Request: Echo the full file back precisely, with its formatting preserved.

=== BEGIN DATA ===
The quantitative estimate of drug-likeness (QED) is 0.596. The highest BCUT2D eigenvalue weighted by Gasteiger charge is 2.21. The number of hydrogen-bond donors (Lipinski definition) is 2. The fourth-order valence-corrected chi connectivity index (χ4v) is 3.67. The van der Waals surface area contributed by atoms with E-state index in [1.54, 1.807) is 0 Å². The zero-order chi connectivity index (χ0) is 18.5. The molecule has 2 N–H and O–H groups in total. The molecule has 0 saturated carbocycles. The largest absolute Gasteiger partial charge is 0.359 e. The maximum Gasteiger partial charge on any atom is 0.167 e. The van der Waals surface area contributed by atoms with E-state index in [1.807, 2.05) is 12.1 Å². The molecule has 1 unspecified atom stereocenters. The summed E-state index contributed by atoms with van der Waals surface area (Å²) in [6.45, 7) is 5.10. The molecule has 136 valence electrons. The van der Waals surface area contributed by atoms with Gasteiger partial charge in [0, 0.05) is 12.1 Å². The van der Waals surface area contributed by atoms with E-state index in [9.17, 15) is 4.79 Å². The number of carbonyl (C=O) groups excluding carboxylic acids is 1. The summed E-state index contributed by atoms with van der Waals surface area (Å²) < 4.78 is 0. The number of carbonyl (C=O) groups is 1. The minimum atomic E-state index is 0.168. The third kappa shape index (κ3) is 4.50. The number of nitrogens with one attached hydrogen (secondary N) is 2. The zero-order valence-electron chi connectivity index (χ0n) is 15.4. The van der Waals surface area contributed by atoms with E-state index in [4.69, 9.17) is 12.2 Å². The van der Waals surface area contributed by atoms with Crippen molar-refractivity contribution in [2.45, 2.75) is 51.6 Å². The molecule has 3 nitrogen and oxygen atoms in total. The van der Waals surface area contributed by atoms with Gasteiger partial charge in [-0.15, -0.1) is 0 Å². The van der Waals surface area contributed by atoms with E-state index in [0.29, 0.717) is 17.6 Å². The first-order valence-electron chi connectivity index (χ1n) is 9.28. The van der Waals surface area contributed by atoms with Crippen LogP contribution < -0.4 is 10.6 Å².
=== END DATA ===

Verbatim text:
The quantitative estimate of drug-likeness (QED) is 0.596. The highest BCUT2D eigenvalue weighted by Gasteiger charge is 2.21. The number of hydrogen-bond donors (Lipinski definition) is 2. The fourth-order valence-corrected chi connectivity index (χ4v) is 3.67. The van der Waals surface area contributed by atoms with E-state index in [1.54, 1.807) is 0 Å². The zero-order chi connectivity index (χ0) is 18.5. The molecule has 2 N–H and O–H groups in total. The molecule has 0 saturated carbocycles. The largest absolute Gasteiger partial charge is 0.359 e. The maximum Gasteiger partial charge on any atom is 0.167 e. The van der Waals surface area contributed by atoms with E-state index in [1.807, 2.05) is 12.1 Å². The molecule has 1 unspecified atom stereocenters. The summed E-state index contributed by atoms with van der Waals surface area (Å²) in [6.45, 7) is 5.10. The molecule has 136 valence electrons. The van der Waals surface area contributed by atoms with Gasteiger partial charge in [0, 0.05) is 12.1 Å². The van der Waals surface area contributed by atoms with E-state index in [9.17, 15) is 4.79 Å². The number of carbonyl (C=O) groups excluding carboxylic acids is 1. The summed E-state index contributed by atoms with van der Waals surface area (Å²) < 4.78 is 0. The number of carbonyl (C=O) groups is 1. The minimum atomic E-state index is 0.168. The third kappa shape index (κ3) is 4.50. The number of nitrogens with one attached hydrogen (secondary N) is 2. The zero-order valence-electron chi connectivity index (χ0n) is 15.4. The van der Waals surface area contributed by atoms with E-state index in [4.69, 9.17) is 12.2 Å². The van der Waals surface area contributed by atoms with Crippen molar-refractivity contribution in [2.45, 2.75) is 51.6 Å². The molecule has 3 nitrogen and oxygen atoms in total. The van der Waals surface area contributed by atoms with Gasteiger partial charge in [-0.15, -0.1) is 0 Å². The van der Waals surface area contributed by atoms with E-state index in [0.29, 0.717) is 17.6 Å². The first-order valence-electron chi connectivity index (χ1n) is 9.28. The van der Waals surface area contributed by atoms with Crippen LogP contribution < -0.4 is 10.6 Å².